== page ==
Rubbish collection is managed privately in Kampala: you pay through the nose for a private contractor to collect your rubbish once a week. Local people just burn their rubbish, and maybe that’s all the private contractors do?
And so, a week after moving house, and reluctant to burn, I asked Alex how I could dispose of my rubbish. “Come – we go,” he said.
We drove to Namuwongo and I was a bit horrified when he said to turn down a steep dusty bank across the railway and into the heart of the slum. I’ve been through the slum many times, but not in a car (there are no roads) and not to dispose of my rubbish. We edged our way through women boiling water in beaten-up old aluminium pots on charcoal stoves, gawping toddlers and boda bodas. “Hello Muzungu, you go back,” one lady said as we squeezed through. Embarrassed, but with Alex focused on our destination, we drove on. Moving forward wasn’t easy; reversing would have been almost impossible.
My heart sank as the tip came into view: goats grazing and Marabou storks stabbing at the contents of hundreds of the demon cavera (carrier bags). Doesn’t the slum have enough rubbish without the muzungu’s?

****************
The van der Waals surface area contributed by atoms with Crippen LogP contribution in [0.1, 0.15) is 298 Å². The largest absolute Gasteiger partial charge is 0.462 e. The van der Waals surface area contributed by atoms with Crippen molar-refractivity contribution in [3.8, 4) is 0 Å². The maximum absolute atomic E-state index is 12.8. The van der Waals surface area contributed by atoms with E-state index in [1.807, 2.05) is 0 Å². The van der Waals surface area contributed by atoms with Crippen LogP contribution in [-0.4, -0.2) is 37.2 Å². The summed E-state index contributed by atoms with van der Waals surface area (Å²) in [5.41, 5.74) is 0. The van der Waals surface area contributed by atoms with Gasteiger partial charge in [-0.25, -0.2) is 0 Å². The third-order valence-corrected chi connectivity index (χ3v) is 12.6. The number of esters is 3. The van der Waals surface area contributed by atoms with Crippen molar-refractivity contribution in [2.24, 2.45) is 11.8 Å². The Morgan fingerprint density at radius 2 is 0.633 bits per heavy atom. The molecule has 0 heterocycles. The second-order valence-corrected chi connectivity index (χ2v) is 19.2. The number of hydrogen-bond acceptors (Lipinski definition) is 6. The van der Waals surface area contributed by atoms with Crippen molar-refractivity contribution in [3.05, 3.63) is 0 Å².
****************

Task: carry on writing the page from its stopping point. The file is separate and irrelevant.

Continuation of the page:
There was plenty of excitement as Alex threw a knackered old water heater onto the tip. It was quickly salvaged; if anyone can fix it, these guys can.
And the fee? One thousand shillings, less than 50 US cents – although the muzungu price would have been higher had we hung about. “Drive!” commanded Alex, and I stepped on the gas.
“Muzungu, I have a tortoise!” cried a young boy, as we drove past his house. Wild tortoises live in the swamp below the slum. I admit, in my first year in Uganda, I fell for that one. I had a tortoise when I was a kid; they’re great pets, but not easy to look after. The English one died in hibernation one winter; my Ugandan one did a runner! He probably made it back to the slum (just the other side of my old compound wall) – to being sold to another naïve muzungu.
Last year I’d been in the same slum for quite a different reason – a party!
VSO friends of mine, Alan and Alison, had agreed to hold a kids’ party in the local church. It’s a big clapperboard type construction right next to the railway line next to the swamp. I’m not a churchgoer but I do like to party! so I offered to help blow up the balloons and do the face painting.
“So how many people do you think will attend?” I thought Alison would say about 100.
“Oh about 400 I expect.” GULP.